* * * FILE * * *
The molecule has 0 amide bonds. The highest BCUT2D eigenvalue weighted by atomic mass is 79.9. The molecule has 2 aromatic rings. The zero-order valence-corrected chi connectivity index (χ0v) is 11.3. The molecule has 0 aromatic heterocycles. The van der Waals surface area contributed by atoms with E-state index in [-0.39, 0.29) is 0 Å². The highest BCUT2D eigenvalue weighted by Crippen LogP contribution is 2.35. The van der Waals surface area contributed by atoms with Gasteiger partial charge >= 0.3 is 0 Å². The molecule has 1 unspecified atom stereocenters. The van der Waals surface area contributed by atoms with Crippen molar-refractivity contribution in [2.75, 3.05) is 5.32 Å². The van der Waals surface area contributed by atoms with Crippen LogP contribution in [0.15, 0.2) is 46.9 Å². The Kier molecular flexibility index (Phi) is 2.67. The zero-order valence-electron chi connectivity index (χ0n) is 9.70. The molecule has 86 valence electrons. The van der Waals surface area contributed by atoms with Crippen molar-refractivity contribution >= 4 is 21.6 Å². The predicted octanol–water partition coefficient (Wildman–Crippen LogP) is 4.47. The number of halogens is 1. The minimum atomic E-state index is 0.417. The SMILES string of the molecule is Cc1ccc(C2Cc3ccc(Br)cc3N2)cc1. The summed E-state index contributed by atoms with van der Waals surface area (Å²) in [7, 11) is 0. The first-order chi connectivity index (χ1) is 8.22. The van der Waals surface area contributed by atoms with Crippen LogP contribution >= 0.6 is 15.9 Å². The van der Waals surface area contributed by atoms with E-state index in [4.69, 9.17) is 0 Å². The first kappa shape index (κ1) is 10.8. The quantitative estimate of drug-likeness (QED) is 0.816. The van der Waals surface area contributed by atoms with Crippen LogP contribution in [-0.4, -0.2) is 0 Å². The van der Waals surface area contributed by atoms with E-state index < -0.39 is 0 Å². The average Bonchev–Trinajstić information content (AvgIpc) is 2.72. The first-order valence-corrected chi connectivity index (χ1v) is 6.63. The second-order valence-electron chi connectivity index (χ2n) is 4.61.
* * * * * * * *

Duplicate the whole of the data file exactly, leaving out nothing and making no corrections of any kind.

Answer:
The molecule has 0 amide bonds. The highest BCUT2D eigenvalue weighted by atomic mass is 79.9. The molecule has 2 aromatic rings. The zero-order valence-corrected chi connectivity index (χ0v) is 11.3. The molecule has 0 aromatic heterocycles. The van der Waals surface area contributed by atoms with E-state index in [-0.39, 0.29) is 0 Å². The highest BCUT2D eigenvalue weighted by Crippen LogP contribution is 2.35. The van der Waals surface area contributed by atoms with Gasteiger partial charge >= 0.3 is 0 Å². The molecule has 1 unspecified atom stereocenters. The van der Waals surface area contributed by atoms with Crippen molar-refractivity contribution in [2.75, 3.05) is 5.32 Å². The van der Waals surface area contributed by atoms with Crippen LogP contribution in [0.15, 0.2) is 46.9 Å². The Kier molecular flexibility index (Phi) is 2.67. The zero-order valence-electron chi connectivity index (χ0n) is 9.70. The molecule has 86 valence electrons. The van der Waals surface area contributed by atoms with Crippen molar-refractivity contribution >= 4 is 21.6 Å². The predicted octanol–water partition coefficient (Wildman–Crippen LogP) is 4.47. The number of halogens is 1. The minimum atomic E-state index is 0.417. The SMILES string of the molecule is Cc1ccc(C2Cc3ccc(Br)cc3N2)cc1. The summed E-state index contributed by atoms with van der Waals surface area (Å²) in [7, 11) is 0. The first-order chi connectivity index (χ1) is 8.22. The van der Waals surface area contributed by atoms with Crippen LogP contribution >= 0.6 is 15.9 Å². The van der Waals surface area contributed by atoms with E-state index in [4.69, 9.17) is 0 Å². The first kappa shape index (κ1) is 10.8. The quantitative estimate of drug-likeness (QED) is 0.816. The van der Waals surface area contributed by atoms with Crippen LogP contribution in [-0.4, -0.2) is 0 Å². The van der Waals surface area contributed by atoms with E-state index < -0.39 is 0 Å². The average Bonchev–Trinajstić information content (AvgIpc) is 2.72. The first-order valence-corrected chi connectivity index (χ1v) is 6.63. The second-order valence-electron chi connectivity index (χ2n) is 4.61.